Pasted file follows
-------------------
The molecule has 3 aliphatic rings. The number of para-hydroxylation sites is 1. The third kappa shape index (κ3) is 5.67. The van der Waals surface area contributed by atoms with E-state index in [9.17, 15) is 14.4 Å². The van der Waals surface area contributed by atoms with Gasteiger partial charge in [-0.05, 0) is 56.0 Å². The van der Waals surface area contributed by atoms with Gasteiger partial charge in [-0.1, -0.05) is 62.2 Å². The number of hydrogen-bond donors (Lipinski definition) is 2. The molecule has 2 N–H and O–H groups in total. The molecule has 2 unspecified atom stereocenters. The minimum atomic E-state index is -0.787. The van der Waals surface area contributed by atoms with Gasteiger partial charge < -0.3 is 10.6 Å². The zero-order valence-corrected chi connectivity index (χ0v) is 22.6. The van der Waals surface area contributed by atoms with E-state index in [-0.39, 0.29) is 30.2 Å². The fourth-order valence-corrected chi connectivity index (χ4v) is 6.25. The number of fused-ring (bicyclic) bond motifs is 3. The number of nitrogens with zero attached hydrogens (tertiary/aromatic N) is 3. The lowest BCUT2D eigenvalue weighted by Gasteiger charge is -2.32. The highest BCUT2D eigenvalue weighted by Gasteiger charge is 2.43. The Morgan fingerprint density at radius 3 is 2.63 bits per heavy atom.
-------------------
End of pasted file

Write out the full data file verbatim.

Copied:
The molecule has 3 aliphatic rings. The number of para-hydroxylation sites is 1. The third kappa shape index (κ3) is 5.67. The van der Waals surface area contributed by atoms with E-state index in [9.17, 15) is 14.4 Å². The van der Waals surface area contributed by atoms with Gasteiger partial charge in [-0.05, 0) is 56.0 Å². The van der Waals surface area contributed by atoms with Gasteiger partial charge in [-0.1, -0.05) is 62.2 Å². The number of hydrogen-bond donors (Lipinski definition) is 2. The molecule has 2 N–H and O–H groups in total. The molecule has 2 unspecified atom stereocenters. The minimum atomic E-state index is -0.787. The van der Waals surface area contributed by atoms with Gasteiger partial charge < -0.3 is 10.6 Å². The zero-order valence-corrected chi connectivity index (χ0v) is 22.6. The van der Waals surface area contributed by atoms with E-state index in [-0.39, 0.29) is 30.2 Å². The fourth-order valence-corrected chi connectivity index (χ4v) is 6.25. The number of fused-ring (bicyclic) bond motifs is 3. The number of nitrogens with zero attached hydrogens (tertiary/aromatic N) is 3. The lowest BCUT2D eigenvalue weighted by Gasteiger charge is -2.32. The highest BCUT2D eigenvalue weighted by Gasteiger charge is 2.43. The Morgan fingerprint density at radius 3 is 2.63 bits per heavy atom.